The next morning the hare woke the young man once again and, this time, she invited him into her little house and asked him to hurry.

“I wish I could come in”, said the young man with earnest regret, rubbing sleep from his eyes, “but I’m too big for your house, remember?”

But the little brown hare just said, “Hurry, hurry!”, waving her paws as if to push away his concerns. “There are guests waiting for us.”

And so, curiously, the young man followed the hare to her door, and found himself the perfect size to fit through the frame, although his ears brushed the top of the wood. The young man had no time to wonder how this had happened because he suddenly found himself surrounded by rabbits, mice, and songbirds, all patting him on the back and wishing him congratulations on his wedding day.

The Lime Green Prince had no idea what to do. The hare had been so kind to him but she was, well, a hare, and he had not exactly been feeling like himself in her presence. He found himself sandwiched between a forest cat and a large stoat on the brown hare’s sofa while they gossiped about a squirrel who had lost her acorns, and he decided that, while he did not want to hurt the hare’s feelings, he could not marry her. The young man had to make his excuses and leave as quietly as possible.

For his first escape attempt, the young man took the hare aside and told her he had to go and fetch more food from the woods, as the guests were complaining that they were hungry.

“Don’t be silly, dear,” said the brown hare, and she sat him back down and patted his knee. “We collected plenty of food for the party a few days ago. Besides, dinner should be done, soon, and there’ll be a lot of it!”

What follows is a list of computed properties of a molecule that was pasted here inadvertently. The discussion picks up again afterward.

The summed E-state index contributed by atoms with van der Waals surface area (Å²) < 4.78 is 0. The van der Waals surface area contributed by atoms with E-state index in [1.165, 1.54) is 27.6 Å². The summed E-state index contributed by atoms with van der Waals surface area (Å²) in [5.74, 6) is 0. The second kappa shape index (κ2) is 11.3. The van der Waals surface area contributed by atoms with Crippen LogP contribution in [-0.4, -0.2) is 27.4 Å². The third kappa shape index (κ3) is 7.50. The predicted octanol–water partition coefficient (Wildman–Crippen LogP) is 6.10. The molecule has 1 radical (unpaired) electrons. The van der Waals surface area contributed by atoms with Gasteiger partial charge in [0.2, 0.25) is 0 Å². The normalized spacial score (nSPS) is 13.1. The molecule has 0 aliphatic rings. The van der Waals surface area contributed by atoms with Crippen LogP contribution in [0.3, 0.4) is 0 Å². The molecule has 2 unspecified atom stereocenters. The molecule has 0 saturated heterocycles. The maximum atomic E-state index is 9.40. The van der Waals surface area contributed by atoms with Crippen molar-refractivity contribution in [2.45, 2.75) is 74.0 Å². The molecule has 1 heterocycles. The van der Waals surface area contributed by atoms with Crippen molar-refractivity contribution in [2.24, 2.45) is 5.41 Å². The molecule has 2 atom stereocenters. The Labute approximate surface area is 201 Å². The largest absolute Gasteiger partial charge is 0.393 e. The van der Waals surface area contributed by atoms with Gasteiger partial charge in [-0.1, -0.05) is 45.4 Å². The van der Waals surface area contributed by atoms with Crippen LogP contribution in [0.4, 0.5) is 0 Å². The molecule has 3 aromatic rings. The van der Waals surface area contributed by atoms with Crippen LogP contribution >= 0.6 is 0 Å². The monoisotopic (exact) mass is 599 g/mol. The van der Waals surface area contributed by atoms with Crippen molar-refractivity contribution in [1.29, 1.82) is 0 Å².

By then, a raven had arrived to read their vows, and a suit had been laid out for the young man in the bedroom. The raven had brought the ‘happy couple’ a freshly-dug carrot as a wedding present, which the young man accepted as courteously as he could; even in his panic he marvelled at how large it was, bigger than he had ever imagined a carrot could look. He now knew how much his help in gathering the vegetables a few days before had meant to the hare, and he felt a pang of guilt and sadness for what he was about to do.
And so, as the brown hare announced that she would soon serve their wedding feast, the young man went into the bedroom and found the smart brown suit that had been laid out on the bed for him. He hauled the carrot into the corner, opposite a pile of wedding presents, and began to dress it in the jacket, shirt and trousers, tying the tie very carefully. He added some hay for ears and whiskers, then left it propped in the corner, as if admiring the gifts, and with a lot of effort and a fair amount of regret, wriggled out of the bedroom window, getting his big feet and fluffy tail caught a few times and hurting his knees as he dropped from the second floor before he was out, bounding across the forest with all the speed he could muster.

He ran and ran until he found himself, heart pounding, at the shore of a great green ocean, with only a little white tail as proof of his adventure. He thought of what the hare would do when she found her decoy fiancé, and the need to keep moving engulfed him. The Prince decided to head across the sea, to the south, where he knew nothing of the lay of the land – he hoped only that there would be no more forests. He sighed slightly, and headed for the dock.